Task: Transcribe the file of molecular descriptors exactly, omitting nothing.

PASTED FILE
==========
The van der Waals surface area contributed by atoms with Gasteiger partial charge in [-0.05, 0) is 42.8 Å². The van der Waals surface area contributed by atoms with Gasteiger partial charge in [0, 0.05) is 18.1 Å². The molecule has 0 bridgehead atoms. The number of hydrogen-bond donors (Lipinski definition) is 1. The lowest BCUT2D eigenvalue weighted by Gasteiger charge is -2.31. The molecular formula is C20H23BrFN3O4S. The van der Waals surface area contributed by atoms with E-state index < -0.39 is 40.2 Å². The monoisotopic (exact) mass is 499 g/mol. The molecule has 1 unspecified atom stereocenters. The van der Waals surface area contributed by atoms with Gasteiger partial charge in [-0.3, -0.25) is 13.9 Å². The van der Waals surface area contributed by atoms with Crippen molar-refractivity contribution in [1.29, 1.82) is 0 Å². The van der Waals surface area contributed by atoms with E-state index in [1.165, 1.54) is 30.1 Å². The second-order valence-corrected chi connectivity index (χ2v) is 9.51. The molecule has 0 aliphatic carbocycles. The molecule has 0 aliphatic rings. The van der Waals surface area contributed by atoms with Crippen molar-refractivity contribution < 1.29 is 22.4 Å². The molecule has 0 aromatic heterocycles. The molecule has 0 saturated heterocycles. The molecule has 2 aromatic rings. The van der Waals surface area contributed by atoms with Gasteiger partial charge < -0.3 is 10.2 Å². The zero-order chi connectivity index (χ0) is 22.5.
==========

The van der Waals surface area contributed by atoms with Gasteiger partial charge in [-0.05, 0) is 42.8 Å². The van der Waals surface area contributed by atoms with Gasteiger partial charge in [0, 0.05) is 18.1 Å². The molecule has 0 bridgehead atoms. The number of hydrogen-bond donors (Lipinski definition) is 1. The lowest BCUT2D eigenvalue weighted by Gasteiger charge is -2.31. The molecular formula is C20H23BrFN3O4S. The van der Waals surface area contributed by atoms with E-state index < -0.39 is 40.2 Å². The monoisotopic (exact) mass is 499 g/mol. The molecule has 1 unspecified atom stereocenters. The van der Waals surface area contributed by atoms with Gasteiger partial charge in [-0.3, -0.25) is 13.9 Å². The van der Waals surface area contributed by atoms with Crippen molar-refractivity contribution in [1.29, 1.82) is 0 Å². The van der Waals surface area contributed by atoms with E-state index in [1.165, 1.54) is 30.1 Å². The second-order valence-corrected chi connectivity index (χ2v) is 9.51. The molecule has 0 aliphatic carbocycles. The molecule has 0 aliphatic rings. The van der Waals surface area contributed by atoms with Crippen molar-refractivity contribution < 1.29 is 22.4 Å². The molecule has 0 aromatic heterocycles. The molecule has 0 saturated heterocycles. The molecule has 2 aromatic rings. The van der Waals surface area contributed by atoms with Gasteiger partial charge < -0.3 is 10.2 Å². The zero-order chi connectivity index (χ0) is 22.5.